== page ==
Friday, October 29, 2010
I’ve written before about how annoyed I get when people give me the senior discount without even asking me if I’m a senior. For the record, as of this writing, I am 12 years younger than being an official senior, and I have changed my tune about taking offense when people assume I have supplemental Medicare insurance and am reaping the fruits of my Social Security.
Since April, I’ve been hanging out every other weekend with my new best friend, a 98.5-year-old woman who is the only person on the planet (above ground) who knew my dad in the 1920’s. Perhaps this has made me feel young again and not take offense to the ageist opinions recently piled upon me.
But it is more likely that I just welcome any discounts offered to or insisted upon by me. My changed tune, which sounds like Big Band music, makes me want to assist younger people in achieving the same fraudulent status of which I am now taking advantage. Yes, kids, you too, can ruin your looks early by following my unique regimen of activities that will get you significant senior discounts when you are merely middle-aged.
1. Enjoy the sun. Just as I did, you should go to the beach as frequently as possible, and take tanning accelerator with you instead of sunblock, an umbrella, and a muumuu. Just as I did, spend all day there during peak ultraviolet exposure hours. Go even when it is overcast, because you will still get a nice ruby finish to your skin similar to that of a red snapper.
2. Not near the beach? If you find yourself summering in, say, Denver, take advantage of being a mile closer to the sun and bask in the sweat-free comfort of low humidity. Lie in your aunt’s back yard on a nice big towel, drenched in baby oil, Coppertone or Hawiian Tropic tanning lotion. Feel free to take naps there from eleven AM to one PM. Then eat lunch, flip over, and take another nap from 1:15 until dusk. The days will go by very quickly, and you will be the most envied person in middle school upon your return.
3. Spend some time in the Middle East. Nothing says, “quick-fried to a crackly-crunch” more than the year I spent in the Saudi Arabian desert, where highs in the summer were in the mid-to-high 130’s. Keep your car windows down and your air conditioner off. Feel the burn and enjoy the excitement of being able to get sun blisters by just walking from your car to your doorstep.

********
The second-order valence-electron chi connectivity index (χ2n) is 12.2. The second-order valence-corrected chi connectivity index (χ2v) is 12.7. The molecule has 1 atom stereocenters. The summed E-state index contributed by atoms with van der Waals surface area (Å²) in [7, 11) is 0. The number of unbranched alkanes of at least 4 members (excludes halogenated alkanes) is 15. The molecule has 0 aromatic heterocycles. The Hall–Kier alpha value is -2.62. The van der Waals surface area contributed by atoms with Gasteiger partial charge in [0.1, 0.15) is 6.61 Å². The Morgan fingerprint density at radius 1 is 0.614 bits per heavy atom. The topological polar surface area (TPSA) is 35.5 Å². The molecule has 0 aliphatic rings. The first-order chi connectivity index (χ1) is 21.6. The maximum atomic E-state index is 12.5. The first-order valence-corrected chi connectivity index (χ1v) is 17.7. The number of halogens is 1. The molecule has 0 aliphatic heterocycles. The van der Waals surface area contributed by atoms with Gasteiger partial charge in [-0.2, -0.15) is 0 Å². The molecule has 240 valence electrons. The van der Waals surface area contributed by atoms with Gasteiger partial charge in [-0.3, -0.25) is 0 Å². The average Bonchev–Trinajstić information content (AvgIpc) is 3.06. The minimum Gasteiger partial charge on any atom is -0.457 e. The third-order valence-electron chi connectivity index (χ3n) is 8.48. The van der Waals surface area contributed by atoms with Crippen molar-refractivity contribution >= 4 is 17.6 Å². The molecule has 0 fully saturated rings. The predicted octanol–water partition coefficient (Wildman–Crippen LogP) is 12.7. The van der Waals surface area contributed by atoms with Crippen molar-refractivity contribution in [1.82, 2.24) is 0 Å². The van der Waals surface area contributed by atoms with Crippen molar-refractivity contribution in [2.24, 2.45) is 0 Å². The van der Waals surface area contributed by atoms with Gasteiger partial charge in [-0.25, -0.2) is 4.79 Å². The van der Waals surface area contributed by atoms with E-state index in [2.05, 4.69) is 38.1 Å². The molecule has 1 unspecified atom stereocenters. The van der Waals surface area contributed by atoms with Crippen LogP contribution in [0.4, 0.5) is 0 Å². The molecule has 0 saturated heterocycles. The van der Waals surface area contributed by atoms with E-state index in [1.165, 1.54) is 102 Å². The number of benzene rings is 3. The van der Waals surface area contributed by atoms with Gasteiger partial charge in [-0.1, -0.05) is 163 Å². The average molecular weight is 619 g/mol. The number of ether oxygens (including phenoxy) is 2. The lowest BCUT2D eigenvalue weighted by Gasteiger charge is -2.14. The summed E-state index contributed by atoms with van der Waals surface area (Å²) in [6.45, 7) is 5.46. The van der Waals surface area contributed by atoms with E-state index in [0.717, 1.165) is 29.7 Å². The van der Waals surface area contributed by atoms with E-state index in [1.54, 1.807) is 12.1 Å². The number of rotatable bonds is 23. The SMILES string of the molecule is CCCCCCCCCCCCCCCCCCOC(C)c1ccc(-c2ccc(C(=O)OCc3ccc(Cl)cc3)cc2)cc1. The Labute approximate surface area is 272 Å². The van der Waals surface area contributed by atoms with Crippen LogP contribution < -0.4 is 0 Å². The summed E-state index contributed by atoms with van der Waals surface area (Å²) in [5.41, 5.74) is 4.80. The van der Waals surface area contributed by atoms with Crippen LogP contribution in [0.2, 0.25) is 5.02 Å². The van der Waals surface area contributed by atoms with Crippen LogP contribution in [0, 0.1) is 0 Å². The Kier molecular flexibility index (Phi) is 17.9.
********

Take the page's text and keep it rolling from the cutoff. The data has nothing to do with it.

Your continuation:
4. Pretend that moisturizer doesn’t exist.
5. Shower in hot water and use caustic deodorant soap applied with a loofa or, if you’re budget-conscious, a Brillo pad.
6. Take care of your oily skin and blackheads by rubbing isopropal into your pores with a washcloth.
7. This isn’t anything you have control over, but you can pray that both of your parents will age prematurely. My dad was gray in his 30’s, and my mother was as thin-skinned as your average Florida backyard lizard. Genetics play an important role. It’s especially advisable to have your mother’s brothers be thin haired or bald with psychiatric disorders. A history of cardiovascular or degenerative disk disease in the family wouldn’t hurt either.
8. Remember you can always vacation near the Equator. You can go anywhere around zero latitude year round and expect a heaping helping of 12 hours of sunshine. I’ve been to Seychelles, but I've never been to Kiritimati.
Follow those eight simple steps, and you, too could find yourself:
► getting an offer for early retirement
► being escorted across the street by an adorable, clean-cut Boy Scout
► receiving compliments on what nice teeth you have for someone your age
► qualifying for Meals on Wheels
► accepting a Jazzy at no cost to you
and receiving multiple other discounts for which your peers have to sit back and wait 20 years to receive.
Here’s the latest good news. Other Bill and I just returned from a vacation in San Francisco, which is a great place to be if you want to avoid the sun and foolishly maintain your youthful appearance. We are bolder these days and now brazenly ask for senior discounts. Two of the days we were there, it was raining non-stop, so we decided to take in a couple of movies. Instead of paying $10.50 for matinees, we demanded the senior discount and paid just six bucks a ticket, which was still not enough to wheedle us into paying $29.50 for a bag of popcorn.
Back at the hotel, where the lighting in the bathroom mirror was superior to our home furnishings, I rejoiced when I saw not one, not two, but six new wrinkles just outside my tragus on both ears. Looking good!
When the sun came out again, we were wandering around the city on a crowded bus. In the front third of the bus, there are stickers on the windows that read: “These seats must be vacated for the disabled and the elderly.”
Imagine my joy when a conscientious young woman in her thirties stood up and offered me her seat.
I really wanted to accept the gesture, but I guess I’m just not there yet. I’m happy to take advantage of corporations, but not quite at the point to do the same to generous individuals.
On the flip side, later in the week we were racing a couple who was probably 25 years our junior up Russian Hill, and got there easily a block and a half before they did.
I can’t wait to tell my cardiologist.
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